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Religious discrimination: what lessons can we learn as Ramadan ends?

Religious discrimination: what lessons can we learn as Ramadan ends?

As this year’s period of Ramadan, the month during which Muslims fast from dawn to sunset every day, draws to a close the spotlight once again falls on allegations of discrimination in the workplace.

In this country, it is illegal to discriminate against someone because of their race, religion or beliefs.

However, research last year found that almost 70% of Muslim employees had suffered some form of Islamophobia at work with direct and indirect discrimination both more likely to rise during Ramadan.

In a study by the media platform Hyphen and market research company Savanta ComRes, 42% of Muslim workers said they’d experienced some form of discrimination at work social events.

A further 38% said they had suffered abuse during team meetings.

If this happens to you, specialist legal advice is vital and our highly experienced Employment Law team is here to help.

How does the law protect religious beliefs in the workplace?

Muslims are one of the many religious groups protected under the Equality Act 2010.

Under this law, as well as race, religion or belief, it is illegal to discriminate against someone because of their age, disability, gender reassignment, marriage or civil partnership, pregnancy or maternity, sex or sexual orientation.

The most common forms of discrimination in the workplace are direct discrimination and indirect discrimination as well as harassment and victimisation.

Direct discrimination is when an employer fails to make allowances for followers of one religion but makes allowances for others.

  • Examples include dismissing you or refusing to hire or promote you because of your religious beliefs.

Indirect discrimination is harder to identify. It occurs when an employer applies a provision or practice, such as a policy, which appears to be equal to everyone but actually puts those with a particular religion at a disadvantage. In this case, the person complaining of discrimination must have been disadvantaged as a result.

  • Examples include requiring all employees to dress a certain way when this means someone can’t wear an item of clothing they consider integral to their faith.

What should employers do during Ramadan?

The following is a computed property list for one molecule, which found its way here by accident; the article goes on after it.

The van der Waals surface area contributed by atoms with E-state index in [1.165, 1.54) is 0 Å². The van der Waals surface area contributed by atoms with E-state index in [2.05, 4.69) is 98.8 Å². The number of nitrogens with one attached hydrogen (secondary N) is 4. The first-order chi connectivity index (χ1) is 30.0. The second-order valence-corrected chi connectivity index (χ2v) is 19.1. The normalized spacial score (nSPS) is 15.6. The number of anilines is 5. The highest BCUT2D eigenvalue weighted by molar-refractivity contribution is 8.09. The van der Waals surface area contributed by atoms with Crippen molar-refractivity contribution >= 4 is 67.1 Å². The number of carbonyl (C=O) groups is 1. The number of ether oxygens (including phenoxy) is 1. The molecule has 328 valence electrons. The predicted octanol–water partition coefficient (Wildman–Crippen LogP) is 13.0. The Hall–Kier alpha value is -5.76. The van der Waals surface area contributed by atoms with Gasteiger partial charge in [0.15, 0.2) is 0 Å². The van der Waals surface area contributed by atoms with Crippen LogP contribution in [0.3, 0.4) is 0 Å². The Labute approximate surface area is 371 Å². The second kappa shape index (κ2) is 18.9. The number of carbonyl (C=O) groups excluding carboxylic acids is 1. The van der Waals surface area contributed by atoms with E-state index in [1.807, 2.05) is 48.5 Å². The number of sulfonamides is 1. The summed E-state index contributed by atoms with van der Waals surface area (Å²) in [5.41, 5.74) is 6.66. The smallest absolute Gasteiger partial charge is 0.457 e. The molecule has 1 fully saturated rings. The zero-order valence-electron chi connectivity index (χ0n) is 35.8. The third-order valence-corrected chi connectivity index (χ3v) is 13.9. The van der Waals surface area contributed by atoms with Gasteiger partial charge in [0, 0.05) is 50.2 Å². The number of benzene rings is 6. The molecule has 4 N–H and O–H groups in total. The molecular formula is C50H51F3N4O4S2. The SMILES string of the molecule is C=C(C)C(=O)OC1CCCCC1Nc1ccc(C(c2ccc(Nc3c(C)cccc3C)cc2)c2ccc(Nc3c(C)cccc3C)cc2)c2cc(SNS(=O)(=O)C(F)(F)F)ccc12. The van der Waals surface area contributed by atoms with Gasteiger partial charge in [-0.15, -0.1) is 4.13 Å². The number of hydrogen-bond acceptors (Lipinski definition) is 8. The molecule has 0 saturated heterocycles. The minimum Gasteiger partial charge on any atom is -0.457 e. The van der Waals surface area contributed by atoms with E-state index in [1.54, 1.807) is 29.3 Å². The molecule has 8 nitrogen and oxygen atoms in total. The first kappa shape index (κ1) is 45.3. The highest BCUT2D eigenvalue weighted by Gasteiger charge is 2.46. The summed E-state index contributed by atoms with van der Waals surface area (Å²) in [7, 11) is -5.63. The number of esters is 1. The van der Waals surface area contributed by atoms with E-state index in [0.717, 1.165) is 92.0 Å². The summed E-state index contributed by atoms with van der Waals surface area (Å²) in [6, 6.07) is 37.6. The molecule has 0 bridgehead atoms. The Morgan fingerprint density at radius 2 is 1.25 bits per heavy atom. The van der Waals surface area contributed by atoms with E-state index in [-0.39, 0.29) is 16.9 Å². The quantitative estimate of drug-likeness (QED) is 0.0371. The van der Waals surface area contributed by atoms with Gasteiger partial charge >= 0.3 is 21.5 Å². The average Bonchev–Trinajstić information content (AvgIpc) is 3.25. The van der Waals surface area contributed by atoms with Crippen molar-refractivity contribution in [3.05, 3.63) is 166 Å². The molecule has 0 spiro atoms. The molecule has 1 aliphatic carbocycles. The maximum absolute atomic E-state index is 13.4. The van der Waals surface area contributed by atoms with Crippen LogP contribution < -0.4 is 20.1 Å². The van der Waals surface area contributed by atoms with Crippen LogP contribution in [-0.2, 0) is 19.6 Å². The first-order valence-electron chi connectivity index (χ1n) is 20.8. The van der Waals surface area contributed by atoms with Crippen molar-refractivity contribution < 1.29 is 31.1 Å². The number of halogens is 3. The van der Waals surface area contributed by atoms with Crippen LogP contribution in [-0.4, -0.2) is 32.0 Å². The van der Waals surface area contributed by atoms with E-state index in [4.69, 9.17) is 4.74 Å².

It is important during Ramadan, as well as religious festivals associated with other religions, that employers make any ‘reasonable adjustments’ to address the needs of employees who are fasting during this time.

This includes ensuring flexible working and allowing adjustments to allow fasting, prayers, reflecting on the Quaran and time off to mark Eid, the celebration at the end of the fasting period which this year takes place on 10 April.

Developing a specific policy on religious observance is also advisable, dealing with the employer’s approach to all religions. Keeping up to date on diversity training remains extremely important.

What should you do if you feel you have been discriminated against because of your religion at work?

If you need help and guidance about an incidence of discrimination, please contact Wards Solicitors’ specialist Employment Team.

Wards Solicitors is endorsed as a South West leading firm in the independent Legal 500 list for 2024 having received overwhelmingly positive testimonials from clients.

A client told us recently: "I want to express my gratitude to David and Rebecca for their outstanding efforts on my behalf. Right from our initial discussions, they provided invaluable assistance and were upfront about the merits of my case. Their support made a challenging period much more manageable, and the final outcome exceeded my expectations. I am delighted with the results, and I wouldn't hesitate to recommend their services to friends and family facing employment issues in the future.”

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